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First, remember that Shakespeare wrote "Macbeth" to compliment King James I, who had become the patron of Shakespeare's acting company in 1603. Shakespeare referenced many of the King's ideas about government and religion in the play. One of King James' interests was witchcraft, about which he wrote extensively. Shakespeare took information from two of the King's accounts on witchcraft and incorporated these ideas in the play. For example, in 1.2 the idea that witches sail in sieves or that they can cause storms on sea is taken from the two sources on witchcraft authored by King James. Also, in 4.1 the details of the charm elaborated upon by the witches is taken directly from the King's account of a witch concocting a potion to be used against the King himself.
Secondly, the detail used to describe the spell in 4.1 helps to show the progression of Macbeth's downfall. In the play's first scene, the witches briefly plan a meeting with Macbeth. In 1.3 they meet with Macbeth and pronounce their alluring prophecies. By the end of 3.5 Macbeth determines to seek the witches himself for the truth of his destiny. He is willing to put his soul at risk by putting his faith in the evil witches. So in 4.1, the last time we see the witches, the spell will bring forth the 3 apparitions which beguile Macbeth into his final descent into evil.
A good question since the three witches set the scene for the entire play with this chant. "Fair is foul and foul is fair" is a major motif throughout this tragedy. That is, nothing is what appears to be. Thus, when the witches predict that "Macbeth shalt be King hereafter" (1.3.53) a seemingly fair prediction, it turns foul as Macbeth takes it upon himself to murder the living King to receive the title. Also this chant illustrates the topsy-turvy state of Scotland, where nothing is what it appears to be. Duncan's remarks concerning how pleasant Macbeth's castle looks in Act I reflect this; he is murdered in that pleasant castle!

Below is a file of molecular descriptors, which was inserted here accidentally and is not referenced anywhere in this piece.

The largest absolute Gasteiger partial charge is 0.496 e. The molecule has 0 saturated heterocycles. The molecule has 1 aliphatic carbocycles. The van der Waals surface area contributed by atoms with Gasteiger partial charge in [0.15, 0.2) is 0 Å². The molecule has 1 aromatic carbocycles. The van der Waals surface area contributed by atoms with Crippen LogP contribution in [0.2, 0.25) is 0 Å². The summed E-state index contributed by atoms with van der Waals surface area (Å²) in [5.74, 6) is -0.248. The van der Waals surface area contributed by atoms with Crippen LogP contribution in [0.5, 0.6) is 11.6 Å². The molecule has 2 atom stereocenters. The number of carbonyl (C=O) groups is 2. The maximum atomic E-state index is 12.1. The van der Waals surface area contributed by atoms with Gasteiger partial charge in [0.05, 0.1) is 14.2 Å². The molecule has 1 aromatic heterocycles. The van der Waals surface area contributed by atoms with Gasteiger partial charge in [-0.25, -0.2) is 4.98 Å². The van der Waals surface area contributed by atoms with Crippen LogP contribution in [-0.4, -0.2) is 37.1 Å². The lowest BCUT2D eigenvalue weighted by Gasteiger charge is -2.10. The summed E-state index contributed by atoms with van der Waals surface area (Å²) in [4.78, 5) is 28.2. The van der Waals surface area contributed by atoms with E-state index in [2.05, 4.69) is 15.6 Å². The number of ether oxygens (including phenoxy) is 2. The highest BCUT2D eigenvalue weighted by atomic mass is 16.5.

To settle the rowdy groundlings, Shakespeare needed an opening scene guaranteed to grab their attention. The Elizabethans believed in the existence of witches; these in the play quickly convey their evil natures as they call to their familiars. The audience would probably have gasped at the witches' appearance. Secondly, the witches' chant "Fair is foul and foul is fair" sets up one of the most important themes in the play: the difficulty in determining the difference between appearance and reality, between what appears to be good and what appears to be bad. Macbeth as well as other characters must grapple with this issue throughout the play. Macbeth's first line in the play, "So fair and foul a day I have not seen," referring to the battle, echoes the witches' chant and immediately ties him to them. If given the chance, the witches can have enormous power as the play develops.
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